Dell Inc. (Nasdaq: DELL), already the largest seller of PCs to schools worldwide, is trying to extend its lead with its first "netbook" designed for young students at a time when adult consumers and businesses have cut back on technology spending.
The world’s No. 2 PC maker is entering a rapidly growing and competitive market segment. Lenovo, which maintains its global headquarters i Morrisville, N.C., is rolling out a new line of Ideapad netbooks this month. Acer, meanwhile, recently cut into the global marketshare leadership of Dell and No.-1 ranked HP with its fast-growing netbook line.
Dell also is pricing and equipping its new line at a much higher level than the Linux software using One Laptop Per Child product that sells for around $100 and is backed by Raleigh, N.C.-based Red Hat.
Dell’s new Latitude 2100, which is being unveiled at an event Tuesday in Australia, is part of a newly popular category of computer that’s much like a laptop, but cheaper, smaller, lighter and less powerful.
Unlike Dell’s other netbooks, the 2100’s shell is made from brightly colored, easily gripped rubber, not slippery plastic. Its underside is free from vents and other openings, so plopping the computer on spilled milk won’t do any damage. And a light on the lid of the computer tells teachers when kids are connected to the Internet.
The extent to which laptops improve academic performance remains debatable, but Dell Chief Executive Michael Dell, perhaps not surprisingly, argues that computers in classrooms are a key ingredient to better schooling.
"There’s no question that technology can play a role in improving outcomes for students," Michael Dell said in an interview. "This is not to say that putting computers and (information technology) systems in schools solves all problems – there’s no chance of that. But it is to say that, look, these are required skills that people need to be successful."
The 2100, aimed at students in kindergarten through eighth grade, has a 10-inch screen and a keyboard that’s a little bigger than regular netbooks. It can be configured with a touch screen, which Dell says is useful for kids’ small hands, and an anti-microbial keyboard, because those hands are often grubby. A Web camera add-on is also available. It can run basic versions of Microsoft Corp.’s Windows XP and Vista operating systems and the Ubuntu version of Linux.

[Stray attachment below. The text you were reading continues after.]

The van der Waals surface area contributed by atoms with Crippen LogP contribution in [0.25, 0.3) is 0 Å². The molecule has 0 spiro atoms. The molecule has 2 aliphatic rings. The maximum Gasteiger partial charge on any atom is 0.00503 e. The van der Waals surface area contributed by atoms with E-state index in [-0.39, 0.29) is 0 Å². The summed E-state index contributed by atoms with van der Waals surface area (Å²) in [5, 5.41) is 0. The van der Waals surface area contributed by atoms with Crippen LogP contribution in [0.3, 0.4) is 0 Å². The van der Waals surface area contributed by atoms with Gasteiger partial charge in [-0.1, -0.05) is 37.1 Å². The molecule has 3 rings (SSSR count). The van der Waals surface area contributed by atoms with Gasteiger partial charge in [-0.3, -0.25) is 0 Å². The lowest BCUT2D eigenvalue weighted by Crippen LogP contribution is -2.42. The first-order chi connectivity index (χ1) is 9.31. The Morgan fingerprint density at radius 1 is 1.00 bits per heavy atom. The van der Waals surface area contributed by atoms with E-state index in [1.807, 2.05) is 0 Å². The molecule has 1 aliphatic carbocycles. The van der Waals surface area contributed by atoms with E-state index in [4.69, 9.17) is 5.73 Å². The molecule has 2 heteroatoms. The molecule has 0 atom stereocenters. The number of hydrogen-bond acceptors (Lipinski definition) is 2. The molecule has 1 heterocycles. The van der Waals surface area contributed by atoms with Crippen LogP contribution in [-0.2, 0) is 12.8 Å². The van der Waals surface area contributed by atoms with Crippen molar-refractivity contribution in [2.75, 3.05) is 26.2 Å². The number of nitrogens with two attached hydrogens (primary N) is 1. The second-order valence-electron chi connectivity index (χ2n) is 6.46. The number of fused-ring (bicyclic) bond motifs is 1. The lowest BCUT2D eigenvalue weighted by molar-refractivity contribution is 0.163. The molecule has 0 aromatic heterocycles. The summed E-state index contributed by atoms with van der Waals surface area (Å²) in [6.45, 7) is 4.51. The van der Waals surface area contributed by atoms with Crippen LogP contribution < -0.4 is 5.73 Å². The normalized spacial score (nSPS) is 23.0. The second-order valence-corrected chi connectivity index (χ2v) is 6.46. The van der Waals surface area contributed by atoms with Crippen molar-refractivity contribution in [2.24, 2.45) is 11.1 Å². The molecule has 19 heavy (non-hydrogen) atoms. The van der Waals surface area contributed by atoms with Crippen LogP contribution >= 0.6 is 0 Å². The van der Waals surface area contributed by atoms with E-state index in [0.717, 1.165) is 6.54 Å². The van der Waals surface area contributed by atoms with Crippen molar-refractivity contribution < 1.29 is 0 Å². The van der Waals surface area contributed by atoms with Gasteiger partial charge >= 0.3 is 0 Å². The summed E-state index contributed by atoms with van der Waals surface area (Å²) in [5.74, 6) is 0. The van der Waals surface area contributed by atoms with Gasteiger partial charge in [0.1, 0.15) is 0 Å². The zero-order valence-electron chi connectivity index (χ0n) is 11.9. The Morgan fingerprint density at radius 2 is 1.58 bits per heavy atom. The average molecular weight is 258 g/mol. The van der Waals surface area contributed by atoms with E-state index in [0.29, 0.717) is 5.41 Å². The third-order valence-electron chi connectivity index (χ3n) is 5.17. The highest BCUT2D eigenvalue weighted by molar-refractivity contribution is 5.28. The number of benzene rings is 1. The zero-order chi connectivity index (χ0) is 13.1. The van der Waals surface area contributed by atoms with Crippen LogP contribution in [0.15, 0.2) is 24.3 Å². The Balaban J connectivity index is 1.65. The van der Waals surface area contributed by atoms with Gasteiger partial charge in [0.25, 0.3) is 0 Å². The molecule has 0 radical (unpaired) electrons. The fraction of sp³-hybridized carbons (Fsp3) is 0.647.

Unlike the still-mythical "$100 laptop" envisioned by the nonprofit One Laptop Per Child organization, Dell’s machine starts at $369, which might put it out of reach in developing countries. Add on popular features and Dell said the price will be more like $500. David Daoud, an analyst for the technology group IDC, said schools typically negotiate prices down by about $100 per machine.
Dell, which operates one of its largest assembly plants in Winston-Salem, N.C., would not say how much money it makes selling computers to schools. Michael Dell said the company’s public sector segment, which also includes governments and health care institutions, takes in $14 billion a year, about 23 percent of Dell’s 2008 revenue.
PCs for schools and universities made up just 6 percent of the total shipped last year worldwide, according to IDC, with about a third going to the U.S. Worldwide, Dell was the top player with nearly 20 percent of the market. In the U.S., its grip was even tighter – about 36 percent for kindergarten through 12th grade and 43 percent at the university level.
In the U.S. in particular, there’s room to grow in kindergarten to 12th grade classrooms as schools push toward a one-computer-per-student ratio, Daoud said. (Today, the ratio in U.S. primary education is more like one PC for every three or four students, said Larry Cuban, a professor emeritus of education at Stanford University.)
At the same time, universities are pressing students to come to campus with their own laptops rather than stocking computer labs, Daoud said.